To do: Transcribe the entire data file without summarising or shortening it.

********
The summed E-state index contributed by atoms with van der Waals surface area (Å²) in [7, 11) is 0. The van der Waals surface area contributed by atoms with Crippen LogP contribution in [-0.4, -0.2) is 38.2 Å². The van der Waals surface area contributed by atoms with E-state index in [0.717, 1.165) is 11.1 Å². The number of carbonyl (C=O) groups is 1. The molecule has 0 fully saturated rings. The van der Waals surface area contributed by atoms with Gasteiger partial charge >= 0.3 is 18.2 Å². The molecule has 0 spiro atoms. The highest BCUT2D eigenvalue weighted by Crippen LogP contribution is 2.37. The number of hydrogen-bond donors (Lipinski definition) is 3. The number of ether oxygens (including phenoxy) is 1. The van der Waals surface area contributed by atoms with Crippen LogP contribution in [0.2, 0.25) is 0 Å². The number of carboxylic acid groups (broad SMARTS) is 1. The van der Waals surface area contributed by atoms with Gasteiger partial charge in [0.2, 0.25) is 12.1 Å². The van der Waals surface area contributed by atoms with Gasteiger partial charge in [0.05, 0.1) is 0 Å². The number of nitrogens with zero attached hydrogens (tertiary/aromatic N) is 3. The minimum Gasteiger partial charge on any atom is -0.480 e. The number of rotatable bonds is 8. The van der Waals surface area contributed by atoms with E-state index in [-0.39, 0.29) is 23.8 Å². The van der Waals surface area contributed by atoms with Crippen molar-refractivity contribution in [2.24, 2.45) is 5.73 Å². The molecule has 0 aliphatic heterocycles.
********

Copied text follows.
The summed E-state index contributed by atoms with van der Waals surface area (Å²) in [7, 11) is 0. The van der Waals surface area contributed by atoms with Crippen LogP contribution in [-0.4, -0.2) is 38.2 Å². The van der Waals surface area contributed by atoms with E-state index in [0.717, 1.165) is 11.1 Å². The number of carbonyl (C=O) groups is 1. The molecule has 0 fully saturated rings. The van der Waals surface area contributed by atoms with Gasteiger partial charge >= 0.3 is 18.2 Å². The molecule has 0 spiro atoms. The highest BCUT2D eigenvalue weighted by Crippen LogP contribution is 2.37. The number of hydrogen-bond donors (Lipinski definition) is 3. The number of ether oxygens (including phenoxy) is 1. The van der Waals surface area contributed by atoms with Crippen LogP contribution in [0.2, 0.25) is 0 Å². The number of carboxylic acid groups (broad SMARTS) is 1. The van der Waals surface area contributed by atoms with Gasteiger partial charge in [0.2, 0.25) is 12.1 Å². The van der Waals surface area contributed by atoms with Gasteiger partial charge in [0.05, 0.1) is 0 Å². The number of nitrogens with zero attached hydrogens (tertiary/aromatic N) is 3. The minimum Gasteiger partial charge on any atom is -0.480 e. The number of rotatable bonds is 8. The van der Waals surface area contributed by atoms with E-state index in [-0.39, 0.29) is 23.8 Å². The van der Waals surface area contributed by atoms with Crippen molar-refractivity contribution in [2.24, 2.45) is 5.73 Å². The molecule has 0 aliphatic heterocycles.